James D. Paugh was a hero, but it wasn’t his death that made it so.
In life, Paugh was the man who cooked turkeys for firefighters during the holidays, served meals to fellow Richmond County deputies during Masters Week, and grilled hamburgers and hot dogs for his neighbors.
He was one who always followed a greeting with a comment to brighten your day.
“The making of a hero is day after day doing what is right,” the Rev. Rodger Murchison said Thursday to a First Baptist Church of Augusta sanctuary packed with men and women in uniform. “Even when you are tired. Even when you are going home late at night and the day has been long, but your duty tells you someone might need me.”
That compulsion proved fatal for Paugh, who was headed home from a special detail early Sunday when he pulled over to investigate a suspicious vehicle on Bobby Jones Expressway at Gordon Highway. Paugh, 47, was immediately fired on by Christopher Michael Hodges, 26, who was drunk and arguing with his girlfriend. After killing Paugh, Hodges turned his assault rifle on himself and took his own life.
In a service that mixed formal ceremony with raw emotion, friends recalled the slain deputy’s character and talked about what makes a hero.
Ken Gross, the Richmond County Sheriff’s Office chaplain, said Paugh was not a polished character, nor was he perfect.
“But here in Georgia we love junkyard dogs,” Gross said.
Gross described Paugh as a man willing to give up his time to serve others in public safety and the community. That meshed well with his passion for riding motorcycles.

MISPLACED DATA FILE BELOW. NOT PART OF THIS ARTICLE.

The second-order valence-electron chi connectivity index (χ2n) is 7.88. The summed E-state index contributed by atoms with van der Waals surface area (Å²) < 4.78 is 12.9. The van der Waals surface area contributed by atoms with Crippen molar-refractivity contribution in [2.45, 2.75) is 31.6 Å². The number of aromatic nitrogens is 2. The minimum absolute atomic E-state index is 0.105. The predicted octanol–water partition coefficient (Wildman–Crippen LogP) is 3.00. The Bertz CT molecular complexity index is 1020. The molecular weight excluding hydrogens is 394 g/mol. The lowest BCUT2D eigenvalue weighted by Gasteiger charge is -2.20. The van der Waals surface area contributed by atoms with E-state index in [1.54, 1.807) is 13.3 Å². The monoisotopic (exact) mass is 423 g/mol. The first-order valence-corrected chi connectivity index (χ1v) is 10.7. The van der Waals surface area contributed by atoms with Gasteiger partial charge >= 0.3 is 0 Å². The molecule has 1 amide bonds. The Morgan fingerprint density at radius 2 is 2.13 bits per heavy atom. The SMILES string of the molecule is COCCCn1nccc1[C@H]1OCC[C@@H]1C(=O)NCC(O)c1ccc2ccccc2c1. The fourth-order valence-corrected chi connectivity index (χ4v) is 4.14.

Because he loved his job in the traffic division, “J.D. hasn’t worked for the past 17 years,” Gross said.
The sanctuary was jammed with deputies from Richmond and Columbia counties, but a wide array of uniforms also represented jurisdictions from across Georgia and South Carolina. Gross said he felt sorry for those who never had a chance to meet Paugh.
“You missed out,” Gross said.
In his message, Murchison explored what made Paugh a hero and how everyone can follow his example. He quoted condolences from all across the country, lamenting the death of a brother officer.
“Our spirits are lifted in the knowledge that Deputy Paugh died a hero, and we are proud of his courage and selfless actions,” Capt. John Sharp of the Walker (La.) Police Department wrote to the Richmond County Sheriff’s Office.
Murchison concluded that Paugh was a hero because he was an ordinary man who took extraordinary actions.
Turn from all the “why” questions and start asking what Paugh would want us to do, Murchison said.
“I think J.D. would say, ‘Be your own hero,’ ” Murchison said.